Aurora tourists taking in the sky show on March 14, 2018 from the aft deck of the Hurtigruten ship the m/s Nordnorge on the journey south, from a location north of Tromsø this night. This is a single 2-second exposure with the Rokinon 12mm full-frame fish-eye lens and Nikon D750 at ISO 8000.

All observing and photography is done from the ship deck as we sailed among the fjords and sounds along the coast.

Purple Auroral Curtains from Norway
Auroral curtains in twilight on March 14, 2018 from at sea north of Tromsø, Norway, on the Hurtigruten ship the m/s Nordnorge, with the curtains showing a purple tinge to the background sky, likely from scattered blue sunlight mixing with the red oxygen colours. The Big Dipper is at upper left; Orion is at far right; Leo is left of centre, in a view looking south. This is a single 2-second exposure with the Rokinon 12mm full-frame fish-eye at f/2.8 and Nikon D750 at ISO 8000.

The best night was an all-sky display on March 14 seen from north of Tromsø as we sailed back south from our farthest north of 71° latitude.

All-Sky Aurora from Norway #3
A sky-covering aurora on March 14, 2018, as seen from the Hurtigruten ship the m/s Nordnorge, as we sailed south toward Tromsø, Norway. The view is looking east. The curtains are converging to the zenith at top. This is a single 1.6-second exposure with the Rokinon 12mm full-frame fish-eye lens at f/2.8 and Nikon D750 at ISO 8000.

Earlier, on the trip north, we had a great night as the aurora danced over the Lofoten Islands and we entered the Trollfjord. There is no finer scenery on Earth for framing the Lights.

Entering Trollfjorden with Aurora
A scene from the Norwegian coast and the Loftoten Islands of the aurora over the entrance to the Trollfjorden fjord, from the forward deck of the Hurtigruten ferry ship the m/s Nordnorge. Cassiopeia and Perseus are at left. Vega (brightest) and Deneb are at lower right, high above the northern horizon from this latitude of 68° North. Taken March 10, 2018. I used the 14mm Sigma Art lens at f/1.8 and Nikon D750 at ISO 3200, for a 2-second exposure.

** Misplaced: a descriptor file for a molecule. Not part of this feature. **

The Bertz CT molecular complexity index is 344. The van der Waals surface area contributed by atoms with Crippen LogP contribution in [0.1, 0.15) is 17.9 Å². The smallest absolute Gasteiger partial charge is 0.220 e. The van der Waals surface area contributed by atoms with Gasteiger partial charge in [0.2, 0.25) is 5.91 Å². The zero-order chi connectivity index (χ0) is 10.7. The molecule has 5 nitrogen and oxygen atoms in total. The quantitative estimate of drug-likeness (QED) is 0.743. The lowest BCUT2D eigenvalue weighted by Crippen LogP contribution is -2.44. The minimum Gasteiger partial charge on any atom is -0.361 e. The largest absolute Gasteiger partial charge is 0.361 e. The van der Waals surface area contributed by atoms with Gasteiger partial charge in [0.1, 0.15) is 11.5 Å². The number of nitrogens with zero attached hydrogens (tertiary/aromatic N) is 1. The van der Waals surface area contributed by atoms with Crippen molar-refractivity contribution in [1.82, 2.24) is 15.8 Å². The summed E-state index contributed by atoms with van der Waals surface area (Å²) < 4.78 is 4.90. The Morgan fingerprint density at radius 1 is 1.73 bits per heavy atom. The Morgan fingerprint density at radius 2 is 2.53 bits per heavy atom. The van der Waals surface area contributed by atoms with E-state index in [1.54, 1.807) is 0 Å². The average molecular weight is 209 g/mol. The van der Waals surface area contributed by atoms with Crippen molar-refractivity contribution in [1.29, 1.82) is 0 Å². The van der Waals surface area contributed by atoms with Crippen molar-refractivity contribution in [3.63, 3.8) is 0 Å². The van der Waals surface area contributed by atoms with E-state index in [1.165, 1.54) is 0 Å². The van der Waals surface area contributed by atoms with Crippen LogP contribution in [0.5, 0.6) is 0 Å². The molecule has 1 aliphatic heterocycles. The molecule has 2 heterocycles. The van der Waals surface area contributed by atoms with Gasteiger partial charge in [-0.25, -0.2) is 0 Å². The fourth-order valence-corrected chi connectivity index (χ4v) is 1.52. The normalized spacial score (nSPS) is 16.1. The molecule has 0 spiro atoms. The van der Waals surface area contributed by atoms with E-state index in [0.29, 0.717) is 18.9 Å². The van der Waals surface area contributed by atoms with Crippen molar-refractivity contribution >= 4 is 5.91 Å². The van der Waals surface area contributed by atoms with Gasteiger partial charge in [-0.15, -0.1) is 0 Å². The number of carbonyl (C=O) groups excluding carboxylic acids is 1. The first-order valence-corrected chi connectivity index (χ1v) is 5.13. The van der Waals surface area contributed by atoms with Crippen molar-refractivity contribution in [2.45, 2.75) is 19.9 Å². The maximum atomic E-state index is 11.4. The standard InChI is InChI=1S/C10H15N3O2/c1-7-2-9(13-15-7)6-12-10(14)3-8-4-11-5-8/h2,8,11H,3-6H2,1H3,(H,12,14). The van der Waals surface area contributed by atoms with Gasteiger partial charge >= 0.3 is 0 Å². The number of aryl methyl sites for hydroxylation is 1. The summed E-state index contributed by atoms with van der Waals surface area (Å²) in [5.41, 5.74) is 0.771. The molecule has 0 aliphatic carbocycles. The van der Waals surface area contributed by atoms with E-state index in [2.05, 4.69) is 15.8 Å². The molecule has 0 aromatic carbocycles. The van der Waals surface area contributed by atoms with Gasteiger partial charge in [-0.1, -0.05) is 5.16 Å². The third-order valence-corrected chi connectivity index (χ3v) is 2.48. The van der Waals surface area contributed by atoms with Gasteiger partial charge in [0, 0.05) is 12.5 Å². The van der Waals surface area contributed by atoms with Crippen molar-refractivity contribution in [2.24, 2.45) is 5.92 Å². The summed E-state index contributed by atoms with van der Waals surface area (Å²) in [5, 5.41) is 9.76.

As is the custom, the captain enters the fjord by searchlight, a scene depicted below.

Entering Trollfjorden with Searchlights
A scene from the Norwegian coast and the Loftoten Islands of the aurora over the entrance to the Trollfjorden fjord, from the forward deck of the Hurtigruten ferry ship the m/s Nordnorge. The ship is using its searchlights to mark the entrance to the narrow fjord. Cassiopeia and Perseus are at left. Vega (brightest) and Deneb are at lower right, high above the northern horizon from this latitude of 68° North. Taken March 10, 2018. I used the 14mm Sigma Art lens at f/1.8 and Nikon D750 at ISO 3200, for a 2-second exposure.

I shot very few time-lapses on this trip (unlike my trip in October 2017, which you can see in a music video at a previous blog post).

However, here’s a short music video of two clips I did shoot, including a time-lapse of us approaching the Trollfjord entrance.

As we sailed south, we left the aurora behind. Our last look was of the arc of the auroral oval across the north, seen from south of Rorvik.

Panorama of the Auroral Oval from Norway
A 180° panorama of the sweep of the auroral oval, from due west, at left, to due east, at right, with due north near the image centre. Orion is just setting into the sea at far left. Cassiopeia is at centre. Deneb and Vega are the bright stars low in the sky and circumpolar shining just right of centre. I shot this on the evening of March 16, 2018 from at sea on the coast of Norway south of Rorvik, with the ship sailing south away from the aurora. This was from the aft deck of the m/s Nordnorge, one of the Hurtigruten ferry ships. The latitude was about 63° N. This is a panorama from 8 segments, stitched with PTGui, and shot with the Sigma 14mm Art lens at f/1.8, for a series of 1-second exposures at ISO 6400 with the Nikon D750.